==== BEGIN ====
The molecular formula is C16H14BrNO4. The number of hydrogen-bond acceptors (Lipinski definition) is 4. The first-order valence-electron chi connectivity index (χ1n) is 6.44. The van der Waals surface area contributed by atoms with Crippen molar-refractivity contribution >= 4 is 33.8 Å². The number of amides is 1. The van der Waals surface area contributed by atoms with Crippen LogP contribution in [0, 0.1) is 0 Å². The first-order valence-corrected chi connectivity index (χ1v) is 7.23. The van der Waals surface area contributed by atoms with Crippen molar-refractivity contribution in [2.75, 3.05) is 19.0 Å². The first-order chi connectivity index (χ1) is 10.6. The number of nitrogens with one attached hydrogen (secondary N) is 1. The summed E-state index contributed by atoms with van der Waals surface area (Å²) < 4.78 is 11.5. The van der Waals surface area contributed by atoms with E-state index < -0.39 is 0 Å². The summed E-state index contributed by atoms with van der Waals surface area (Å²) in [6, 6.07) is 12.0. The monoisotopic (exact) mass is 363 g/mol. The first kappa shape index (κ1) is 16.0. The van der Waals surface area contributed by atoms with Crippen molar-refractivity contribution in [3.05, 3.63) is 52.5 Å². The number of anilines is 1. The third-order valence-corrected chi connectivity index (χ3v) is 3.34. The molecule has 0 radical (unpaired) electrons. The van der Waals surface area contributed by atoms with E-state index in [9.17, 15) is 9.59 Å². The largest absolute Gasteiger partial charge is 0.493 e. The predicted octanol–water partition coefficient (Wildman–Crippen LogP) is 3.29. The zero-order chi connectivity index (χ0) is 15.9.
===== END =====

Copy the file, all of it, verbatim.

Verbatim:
The molecular formula is C16H14BrNO4. The number of hydrogen-bond acceptors (Lipinski definition) is 4. The first-order valence-electron chi connectivity index (χ1n) is 6.44. The van der Waals surface area contributed by atoms with Crippen molar-refractivity contribution >= 4 is 33.8 Å². The number of amides is 1. The van der Waals surface area contributed by atoms with Crippen LogP contribution in [0, 0.1) is 0 Å². The first-order valence-corrected chi connectivity index (χ1v) is 7.23. The van der Waals surface area contributed by atoms with Crippen molar-refractivity contribution in [2.75, 3.05) is 19.0 Å². The first-order chi connectivity index (χ1) is 10.6. The number of nitrogens with one attached hydrogen (secondary N) is 1. The summed E-state index contributed by atoms with van der Waals surface area (Å²) < 4.78 is 11.5. The van der Waals surface area contributed by atoms with E-state index < -0.39 is 0 Å². The summed E-state index contributed by atoms with van der Waals surface area (Å²) in [6, 6.07) is 12.0. The monoisotopic (exact) mass is 363 g/mol. The first kappa shape index (κ1) is 16.0. The van der Waals surface area contributed by atoms with Crippen molar-refractivity contribution in [3.05, 3.63) is 52.5 Å². The number of anilines is 1. The third-order valence-corrected chi connectivity index (χ3v) is 3.34. The molecule has 0 radical (unpaired) electrons. The van der Waals surface area contributed by atoms with E-state index in [9.17, 15) is 9.59 Å². The largest absolute Gasteiger partial charge is 0.493 e. The predicted octanol–water partition coefficient (Wildman–Crippen LogP) is 3.29. The zero-order chi connectivity index (χ0) is 15.9.